Transplant Tales: Tim Trojian

© J.N. Urbanski

© J.N. Urbanski

“…the mountains feel like they’re hugging you and holding you in”.

Tim Trojian, one of the proprietors of the Foxfire Mountain House in Mount Tremper has, for the past year, been living in the establishment while he oversees its renovation.

What made you move to the Catskills?

I was looking for a place with my wife Eliza, where we could start a business that would allow us to be together. She has been working in television all her life and we were trying to find a good location. I have been a chef and an hotelier all my life. The Catskills are perfectly situated being two hours from NYC, where Eliza could work while we were getting this project up and going. We could have the amenities of the city, but still live in the country, which we love.

Where are you from?

I’m a nomad. I am from all over. I was born in New Orleans but I have lived in dozens of places in the US working in hotels and restaurants in NYC, Minneapolis, Richmond, Virginia and New Orleans, where I was a Chef and Food and Beverage Director on a river boat. I’ve been all over. So, where am I from? I’m an East Coast guy.

Of all your traveling which do you prefer, city life or country life?

In the end I prefer country life. There needs to be access to city life: the culture, the food. That’s where you’ll find innovation happening much more quickly. I enjoy living in the city, but my heart is always in the country. I like hiking and stepping out the back door and being in the woods.

What turned your attention to the Catskills in particular?

Actually, Eliza’s daughter Arden had just come to the Catskills for an event. I knew of the Catskills, but hadn’t been here, but she said we had to come here. We had spent a lot of time looking for the same thing [we have here] up in the Toronto area, where we lived at the time, but it wasn’t happening. I’ve been all over New York: Finger Lakes, Adirondacks, Leatherstocking region, but hadn’t lived here. After that visit, we saw the proximity to New York City and saw the change that was coming. I recognized the change as something that was going to be more permanent. We saw the people from Brooklyn coming in and putting their stamp on it. This was a rejuvenation that was going to stick, not a forced rejuvenation with the use of casinos and things of that nature.

You think the Brooklynites are better than Casinos?

100%. I don’t think casinos do anybody any favours. People have looked at trying to revitalize the Borscht Belt concept and that’s not going to happen because our lives have changed. And governments think that casinos are the answer, but casinos just take money out of the poor part of the community and bring it to the richer part of the community and there is no such thing as trickle-down economics. It does not trickle down. It stays where it is. You are not going to spawn a lot of business and I’ve seen this myself in Niagara Falls, Greenville, Mississippi, Lafayette, Louisiana, all up and down the river, when I was on the river boat and seeing a casino and basically a depressed town all around it.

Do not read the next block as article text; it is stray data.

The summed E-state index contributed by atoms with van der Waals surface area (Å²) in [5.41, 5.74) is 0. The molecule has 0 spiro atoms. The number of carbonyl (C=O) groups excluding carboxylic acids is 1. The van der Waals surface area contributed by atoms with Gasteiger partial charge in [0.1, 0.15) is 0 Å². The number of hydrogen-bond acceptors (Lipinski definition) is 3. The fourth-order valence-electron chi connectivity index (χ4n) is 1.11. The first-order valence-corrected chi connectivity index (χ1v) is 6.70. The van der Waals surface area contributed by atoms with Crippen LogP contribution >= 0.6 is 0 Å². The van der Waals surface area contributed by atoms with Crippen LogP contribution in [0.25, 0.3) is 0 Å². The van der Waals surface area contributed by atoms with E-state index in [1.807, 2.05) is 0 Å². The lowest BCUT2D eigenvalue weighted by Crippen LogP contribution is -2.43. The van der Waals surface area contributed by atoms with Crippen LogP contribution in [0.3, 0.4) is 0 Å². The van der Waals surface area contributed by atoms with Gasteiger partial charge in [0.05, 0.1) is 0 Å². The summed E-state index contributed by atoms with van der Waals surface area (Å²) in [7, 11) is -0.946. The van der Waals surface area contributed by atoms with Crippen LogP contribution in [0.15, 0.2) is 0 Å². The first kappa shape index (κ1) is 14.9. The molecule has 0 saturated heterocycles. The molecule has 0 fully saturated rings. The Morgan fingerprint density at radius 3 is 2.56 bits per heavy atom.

The service industry is expanding. People work really hard and they want their down time to be just as special.

They do. We are becoming very much a service economy. We have to start seeing what we can do to make service employees quality, middle-class citizens, so that we can have quality of life. Quality of Life has a lot to do with your environment and how it’s spread out. Small Business is the driving engine in America. It’s through small business that we’re going to have rejuvenation in our economy, not through these single spot investments.

And there’ll be no tipping at Foxfire.

True. What I want to do is ensure that my staff has a living wage. I don’t want the burden of paying my staff wages to be on the guest. At times, the term TIPS has been an acronym meaning To Insure Promptness, but it really has lost that. It’s now a requirement. People feel obliged to tip.

It’s not a gratuity. It’s an obligatory.

It’s an obligatory. 100%. And why should you as a guest be required to pay the staff? The staff should just be paid. If, on the other hand, you had an exceptional time and want to leave a little something as a gratuity, you’re welcome to. But you are not expected to tip to pay the staff their wages. This is good for the staff too because now they can budget and plan for their future. Now they can take their W2 to the bank and get a mortgage based on what they actually earn.

What inspires you most about the Catskills?

Firstly, the geography. As Eliza says, “the mountains feel like they’re hugging you and holding you in”. I don’t like large open expanses. Not too long ago, I was passing through the Rockies and it didn’t feel as comforting with these jagged mountains coming up. But what I really like about the Catskills is its relationship to food and agriculture. I’ve been a chef all my life and it’s really how I define myself: through my food. I haven’t cooked in a few years and I’m really looking forward to starting up that kitchen, getting the food going, getting the garden started and sourcing our products locally .

I’ve been asking this of everyone lately: what is work?

My work will be what it takes to keep this business running, the day-to-day operations, the bookkeeping and getting all my permits. Then when it’s done, I hope that I’ll be cooking and bringing joy and being more of an artist.

3 thoughts on “Transplant Tales: Tim Trojian

  1. Melissa Zeligman

    Jenny- I am loving these Transplant Tales. Interesting subjects and your interviews are stellar. Keep it coming.


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